The set scores against the 49ers were 25-23, 19-25, 25-23, 21-25 and 15-13, leaving the team, fans, friends and family with an awesome head start to their New Year’s Eve celebrations.

But for Preston, the undefeated international record is the last thing on his mind. For him, being able to play teams at a high level and not have that competitive consequence of seeing them in the playoffs is one of the major benefits.

“You want to play at the highest level you can but you don’t want to show everything you got so early in the season and have it come back and haunt you in the playoff stretch,” said Preston.

“It is not about our record or ranking because that is just not something we talk about. We just prepare for our next opponent and take care of our side of the net.”


David Preston
Head coach
Men’s volleyball

“Playing a new group of guys from Long Beach is a good task for us,” added Andrew Richards, Mac’s leading scorer of the final night. “Especially when it comes to creating a game plan against a team we have never played before.”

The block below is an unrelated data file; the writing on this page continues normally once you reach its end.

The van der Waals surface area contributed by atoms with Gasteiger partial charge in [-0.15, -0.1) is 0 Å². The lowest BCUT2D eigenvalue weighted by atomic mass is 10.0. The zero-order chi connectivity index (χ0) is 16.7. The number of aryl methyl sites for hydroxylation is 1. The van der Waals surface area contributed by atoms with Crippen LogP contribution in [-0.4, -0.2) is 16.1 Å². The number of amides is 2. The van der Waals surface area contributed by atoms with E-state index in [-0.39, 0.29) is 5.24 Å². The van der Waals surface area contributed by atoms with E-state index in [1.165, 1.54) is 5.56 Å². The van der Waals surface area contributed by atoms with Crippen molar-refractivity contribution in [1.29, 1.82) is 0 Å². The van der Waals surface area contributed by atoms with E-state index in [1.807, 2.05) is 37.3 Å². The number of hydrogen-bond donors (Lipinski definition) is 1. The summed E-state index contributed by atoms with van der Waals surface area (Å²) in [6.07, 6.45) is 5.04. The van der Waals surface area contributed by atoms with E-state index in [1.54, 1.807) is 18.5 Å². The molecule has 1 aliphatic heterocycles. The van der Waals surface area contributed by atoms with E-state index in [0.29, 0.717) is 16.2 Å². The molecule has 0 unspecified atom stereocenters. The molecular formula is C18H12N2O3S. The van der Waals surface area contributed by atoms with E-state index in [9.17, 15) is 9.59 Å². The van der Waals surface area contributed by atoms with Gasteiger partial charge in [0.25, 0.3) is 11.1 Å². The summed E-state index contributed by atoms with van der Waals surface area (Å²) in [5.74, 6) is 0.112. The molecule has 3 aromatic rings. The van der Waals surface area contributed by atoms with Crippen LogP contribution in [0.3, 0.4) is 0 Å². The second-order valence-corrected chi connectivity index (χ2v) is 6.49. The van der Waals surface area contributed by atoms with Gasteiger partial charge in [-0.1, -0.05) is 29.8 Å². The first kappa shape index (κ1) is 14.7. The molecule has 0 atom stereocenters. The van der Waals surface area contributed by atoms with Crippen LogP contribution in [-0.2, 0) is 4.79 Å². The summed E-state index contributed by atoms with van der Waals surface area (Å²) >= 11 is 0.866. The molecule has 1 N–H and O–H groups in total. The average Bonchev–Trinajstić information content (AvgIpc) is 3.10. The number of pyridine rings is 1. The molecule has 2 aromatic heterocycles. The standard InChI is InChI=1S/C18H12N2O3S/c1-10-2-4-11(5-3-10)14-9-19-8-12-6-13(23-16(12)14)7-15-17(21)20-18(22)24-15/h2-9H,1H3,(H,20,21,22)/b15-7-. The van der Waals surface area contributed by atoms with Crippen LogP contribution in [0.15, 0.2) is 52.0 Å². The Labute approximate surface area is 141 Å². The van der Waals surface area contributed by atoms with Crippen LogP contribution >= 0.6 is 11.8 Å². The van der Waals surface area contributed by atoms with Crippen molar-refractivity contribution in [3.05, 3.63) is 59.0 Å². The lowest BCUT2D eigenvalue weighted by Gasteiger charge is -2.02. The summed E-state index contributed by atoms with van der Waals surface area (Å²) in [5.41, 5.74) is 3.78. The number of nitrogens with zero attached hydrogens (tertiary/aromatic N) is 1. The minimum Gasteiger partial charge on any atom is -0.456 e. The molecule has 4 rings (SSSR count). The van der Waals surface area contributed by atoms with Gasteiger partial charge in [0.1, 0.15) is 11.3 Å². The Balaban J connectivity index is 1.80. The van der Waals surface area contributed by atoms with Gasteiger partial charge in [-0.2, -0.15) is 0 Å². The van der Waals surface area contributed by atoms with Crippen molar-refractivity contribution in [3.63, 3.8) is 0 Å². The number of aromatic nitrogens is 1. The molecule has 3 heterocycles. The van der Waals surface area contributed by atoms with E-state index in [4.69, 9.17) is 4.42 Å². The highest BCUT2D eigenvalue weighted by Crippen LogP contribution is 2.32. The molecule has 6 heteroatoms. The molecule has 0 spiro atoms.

Although the level of exposure of playing such high-profile programs is a bonus for McMaster Athletics, the Marauders mainly use these matches to see what gets exposed and what works well or not. Then they make the appropriate changes to play even better against the top Canadian teams.

“This way you get to play great competitive matches with zero competitive cost,” Preston added.

The combination of the high profile matches and the regular season winning record has brought out a large number of consistent supporters to McMaster’s Burridge Gymnasium, a luxury not many Canadian universities have.